Up and On the Go: Help Baby Achieve Physical MilestonesKatlyn Joy | 2, August 2010
Baby goes from wriggling to running in a blink, or so it will seem in retrospect. However, all parents want to know when baby should do what, and how to help him get there.
Typical time frame: Most babies roll over at 6 months
Red Flags: Not rolling over by 9 months. Also if head isn't stable in sitting position, or limbs seem stiff or floppy, or the baby favors one side of the body.
Tips: Give baby plenty of tummy time, placing favorite toys just out of reach. While baby is on tummy, blow bubbles just over her head to encourage her to lift her head. Play with baby by placing him on a blanket on the floor and gently roll him over by pulling on the blanket.
Typical time frame: Most babies sit alone by around 6 months
Red Flags: Not sitting independently by 8 months, a rounded back and inability to use arms well while sitting.
Tips: Prop baby when she's first learning to sit alone, or place blankets or pillows around to soften the landing for those inevitable tumbles. Play patty-cake while baby sits, or read a colorful fun book to her. Keep plenty of fun toys at varying distances and heights to give baby practice reaching and balancing.
Typical time frame: Most babies crawl between 9 and 12 months.
Red Flags: Baby isn't creeping or crawling at all by one year. Baby keeps legs stiff all the time, or seems to be losing skills he once had.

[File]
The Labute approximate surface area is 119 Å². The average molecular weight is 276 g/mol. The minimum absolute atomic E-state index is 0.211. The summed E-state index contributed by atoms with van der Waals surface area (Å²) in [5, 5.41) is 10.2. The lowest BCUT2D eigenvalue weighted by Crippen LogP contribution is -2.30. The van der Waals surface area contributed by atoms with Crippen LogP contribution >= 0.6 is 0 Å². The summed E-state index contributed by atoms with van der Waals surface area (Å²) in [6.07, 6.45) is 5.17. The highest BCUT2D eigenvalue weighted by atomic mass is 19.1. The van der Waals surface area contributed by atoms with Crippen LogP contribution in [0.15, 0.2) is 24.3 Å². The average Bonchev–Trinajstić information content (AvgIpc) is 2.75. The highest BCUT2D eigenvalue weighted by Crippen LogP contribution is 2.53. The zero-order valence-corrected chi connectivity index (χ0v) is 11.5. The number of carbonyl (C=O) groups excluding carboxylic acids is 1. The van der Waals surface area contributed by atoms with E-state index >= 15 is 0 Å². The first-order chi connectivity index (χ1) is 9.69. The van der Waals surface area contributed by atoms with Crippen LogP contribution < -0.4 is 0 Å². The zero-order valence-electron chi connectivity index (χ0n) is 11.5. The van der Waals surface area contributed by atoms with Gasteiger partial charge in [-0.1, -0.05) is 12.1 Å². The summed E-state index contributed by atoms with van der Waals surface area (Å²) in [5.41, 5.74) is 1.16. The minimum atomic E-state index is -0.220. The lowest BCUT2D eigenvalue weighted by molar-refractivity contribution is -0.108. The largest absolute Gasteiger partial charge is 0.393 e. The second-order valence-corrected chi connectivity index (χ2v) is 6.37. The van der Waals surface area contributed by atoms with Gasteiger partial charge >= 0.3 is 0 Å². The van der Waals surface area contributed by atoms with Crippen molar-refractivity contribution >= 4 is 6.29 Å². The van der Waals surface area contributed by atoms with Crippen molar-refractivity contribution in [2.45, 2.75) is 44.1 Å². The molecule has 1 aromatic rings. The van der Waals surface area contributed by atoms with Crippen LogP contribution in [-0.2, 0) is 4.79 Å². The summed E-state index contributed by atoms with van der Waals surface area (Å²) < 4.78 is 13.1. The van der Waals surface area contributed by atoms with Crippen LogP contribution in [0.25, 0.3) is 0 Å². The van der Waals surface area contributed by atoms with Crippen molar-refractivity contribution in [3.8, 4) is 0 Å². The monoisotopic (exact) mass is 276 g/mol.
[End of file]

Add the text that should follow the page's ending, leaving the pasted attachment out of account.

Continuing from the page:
Tips: Create a baby obstacle course, complete with tunnels (maybe just a blanketed coffee table) and pillows to climb over. Be sure to keep floors picked up and cleaned or your baby will become a living vacuum cleaner.
Typical time frame: Around one year of age.
Red Flags: Only using arms to pull to standing position. Inability to bear weight on legs, or difficulty pulling to a stand due to toes pointing in or continual awkward stance.
Tips: Put on the music and dance with baby. Provide baby with study push toys to build confidence as well as stability. Provide a clear path for standing and cruising along furniture.
Typical time frame: Around 12 to 15 months of age.
Red Flags: Baby isn't walking by 18 months. Baby isn't pulling to stand at 15 months. Never crawled and isn't able to stand even with support at 12 months.
Helps: Cruising helps baby build walking skills, so set up a nice area where baby can comfortably cruise like along the sofa. Hold out your arms to baby a few steps away, and gradually increase the distance. Teach baby to kick a ball. Give baby splashing lessons in the tub, using those leg muscles.
Typical Time frame: At 18 months rapid walking, and by age 3 a toddler should run smoothly and confidently.
Red Flags: Still walking in an unsteady manner, or requiring support. Excessively clumsy. Inability to maneuver stairs by age 3. Trouble with other skills like eating or speech.
Tips: Toddlers love and need plenty of gross motor play. Outings to playgrounds and parks are excellent ways to foster this development. Let baby climb ladders, slide down the slides, swing and climb and run. Take walks as a family, and get baby a riding toy appropriate to her size and developmental level.
Milestones are developmental guidelines. Children have individual timetables, and often unique patterns of growth. For instance some children skip crawling altogether and go straight to running. Others develop a crazy style of creeping, maybe even backwards for awhile. The important thing is that they continue to build on the skills and develop new ones.
The American Academy of Pediatrics recommends that all children receive regular developmental screenings since most children develop in bursts and then may lag before another developmental jump. Regular screenings give an overall picture of the child's development.Katlyn Joy is a freelance writer, and just graduated with a Master's of Arts in Creative Writing. She is mom to seven children, and lives in Denver, Colorado.
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